however, military physicians and nurses also need to understand and be comfortable with prehospital care, especially as it pertains to the battlefield. Trauma care delivery between Role I and Role II/III is currently not seamless. (JTS Trauma Care Delivery Director)
51. The Joint Trauma System (JTS) and the DoD Trauma Registry are as described, Joint and DoD. As such, the JTS must perceive and be perceived as a Service-neutral entity. The JTS must operate with agile access and accessibility to the Services and the COCOMS. Under the current construct, having the JTS operate as a component of the Joint Surgeon's Office best meets these requirements. However, the JTS should maintain its current operating location.
(Joint Trauma System Director)
Data and Performance Improvement
52. “An after action review (AAR) always followed a training exercise. When appropriate I compared my combat experience to what the regiment was doing. I suggested improvements and used combat examples where violations of fundamentals had resulted in unnecessary casualties. I hoped that something that I would say or do would save the life of at least one Ranger. If I accomplished that much I would consider myself successful.” (COL Ralph Puckett, Words of Wisdom: A Professional Soldier’s Notebook, 2007) AARs should always immediately follow a training exercise or combat mission. Role I personnel should use “Casualty AARs” to capture and share information for performance improvement of fundamental combat tactics, casualty response systems, and trauma care delivery. (JTS Trauma Care Delivery Director)
53. A continuous review of all deaths in CJOA-A conducted as a combined effort of the Joint Trauma System and the Office of the Armed Forces Medical Examiner is needed to identify potentially preventable deaths among U.S. combat fatalities and to enable necessary performance improvement efforts to be made in a timely manner. (JTS Director)
54. Combatant leaders have requested better availability of information concerning the status of recently injured members of their units. (Role I – 25th Infantry Division Combatant Leader, 101st Airborne Division (AASLT) Combatant Leader) USSOCOM has liaisons collocated with Role III, Role IV, and Role V MTFs to assist with this issue. (BAF Role I – CJSOTF)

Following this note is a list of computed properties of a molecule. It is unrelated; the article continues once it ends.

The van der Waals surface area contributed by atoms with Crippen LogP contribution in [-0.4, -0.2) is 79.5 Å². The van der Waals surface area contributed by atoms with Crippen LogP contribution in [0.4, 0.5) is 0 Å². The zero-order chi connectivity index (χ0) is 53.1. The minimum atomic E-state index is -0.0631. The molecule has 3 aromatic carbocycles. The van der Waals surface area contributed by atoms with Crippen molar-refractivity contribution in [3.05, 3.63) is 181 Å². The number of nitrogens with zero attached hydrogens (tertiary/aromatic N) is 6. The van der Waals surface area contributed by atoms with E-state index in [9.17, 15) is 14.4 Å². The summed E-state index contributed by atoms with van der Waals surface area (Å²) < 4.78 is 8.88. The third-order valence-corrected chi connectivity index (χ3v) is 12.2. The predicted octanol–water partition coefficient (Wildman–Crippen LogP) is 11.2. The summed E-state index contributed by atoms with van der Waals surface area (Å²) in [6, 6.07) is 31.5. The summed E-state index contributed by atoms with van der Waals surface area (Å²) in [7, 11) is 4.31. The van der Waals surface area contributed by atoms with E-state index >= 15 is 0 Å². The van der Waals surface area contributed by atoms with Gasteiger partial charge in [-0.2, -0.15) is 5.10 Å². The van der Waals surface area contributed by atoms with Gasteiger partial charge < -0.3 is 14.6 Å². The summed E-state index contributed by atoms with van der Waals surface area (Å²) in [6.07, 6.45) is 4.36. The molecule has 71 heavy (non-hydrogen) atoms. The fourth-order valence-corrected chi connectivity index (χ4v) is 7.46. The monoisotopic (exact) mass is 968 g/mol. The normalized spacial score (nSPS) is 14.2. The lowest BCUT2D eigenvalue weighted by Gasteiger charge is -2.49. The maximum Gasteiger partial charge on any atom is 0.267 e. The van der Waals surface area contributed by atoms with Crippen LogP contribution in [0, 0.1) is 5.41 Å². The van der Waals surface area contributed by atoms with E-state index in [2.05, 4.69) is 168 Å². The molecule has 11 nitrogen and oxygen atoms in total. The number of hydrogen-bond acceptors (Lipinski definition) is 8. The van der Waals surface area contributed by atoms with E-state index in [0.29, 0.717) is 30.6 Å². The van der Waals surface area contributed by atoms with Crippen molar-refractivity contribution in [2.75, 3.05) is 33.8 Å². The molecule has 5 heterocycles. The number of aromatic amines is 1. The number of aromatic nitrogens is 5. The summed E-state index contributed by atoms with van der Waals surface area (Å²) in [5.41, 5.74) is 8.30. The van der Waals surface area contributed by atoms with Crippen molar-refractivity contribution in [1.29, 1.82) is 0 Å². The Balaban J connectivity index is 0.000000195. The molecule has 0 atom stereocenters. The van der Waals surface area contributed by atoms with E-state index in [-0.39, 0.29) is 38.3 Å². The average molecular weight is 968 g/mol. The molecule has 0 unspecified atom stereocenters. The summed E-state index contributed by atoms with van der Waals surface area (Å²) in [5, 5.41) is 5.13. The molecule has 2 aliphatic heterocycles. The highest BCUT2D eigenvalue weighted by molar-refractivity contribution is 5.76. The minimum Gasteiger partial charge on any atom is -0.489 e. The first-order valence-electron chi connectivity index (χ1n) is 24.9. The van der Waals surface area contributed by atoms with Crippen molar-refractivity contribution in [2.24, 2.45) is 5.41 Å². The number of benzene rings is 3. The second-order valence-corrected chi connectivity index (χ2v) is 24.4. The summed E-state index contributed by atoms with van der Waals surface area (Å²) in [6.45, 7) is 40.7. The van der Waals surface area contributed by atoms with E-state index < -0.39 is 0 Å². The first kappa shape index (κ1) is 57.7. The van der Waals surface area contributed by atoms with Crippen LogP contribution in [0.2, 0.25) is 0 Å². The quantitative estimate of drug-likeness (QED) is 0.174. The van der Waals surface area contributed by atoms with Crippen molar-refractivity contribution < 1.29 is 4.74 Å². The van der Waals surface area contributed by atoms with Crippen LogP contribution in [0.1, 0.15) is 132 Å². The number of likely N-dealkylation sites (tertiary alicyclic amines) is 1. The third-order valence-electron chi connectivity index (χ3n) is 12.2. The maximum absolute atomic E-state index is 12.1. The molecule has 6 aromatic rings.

55. Combatant unit commanders and medical providers desire feedback on their pre-hospital trauma care performance, documentation, and evacuation. (Role I – 1st Infantry Division, 3rd Infantry Division, 101st Airborne Division (AASLT), 173rd ABCT, CJSOTF, 75th Ranger Regiment) Consider providing feedback by region, service, and unit command.
56. The lack of pre-hospital care documentation is a major obstacle to advancing pre-hospital trauma care. If you cannot document what was done, then you can’t make evidence-based improvements. You can’t improve what you can’t measure, and you can't measure without data.
(Military EMS and Pre-Hospital Medicine Fellowship Director)
57. Evidence-based best-practice protocols improve outcomes, standardization improves outcomes. (BAF Role III Trauma Surgeon) Outcomes are measured through morbidity and mortality.
58. Little to no medical records are received from most Role I units and personnel. (BAF, KAF, Bastion Role III – multiple medical providers)
59. Documenting POI casualty care is too difficult and should not be expected. (Multiple Role I, II, III providers)
60. Tactical evacuation is often occurring too quickly to complete POI TCCC interventions and TCCC card. (Kandahar Role I – 3rd Infantry Division)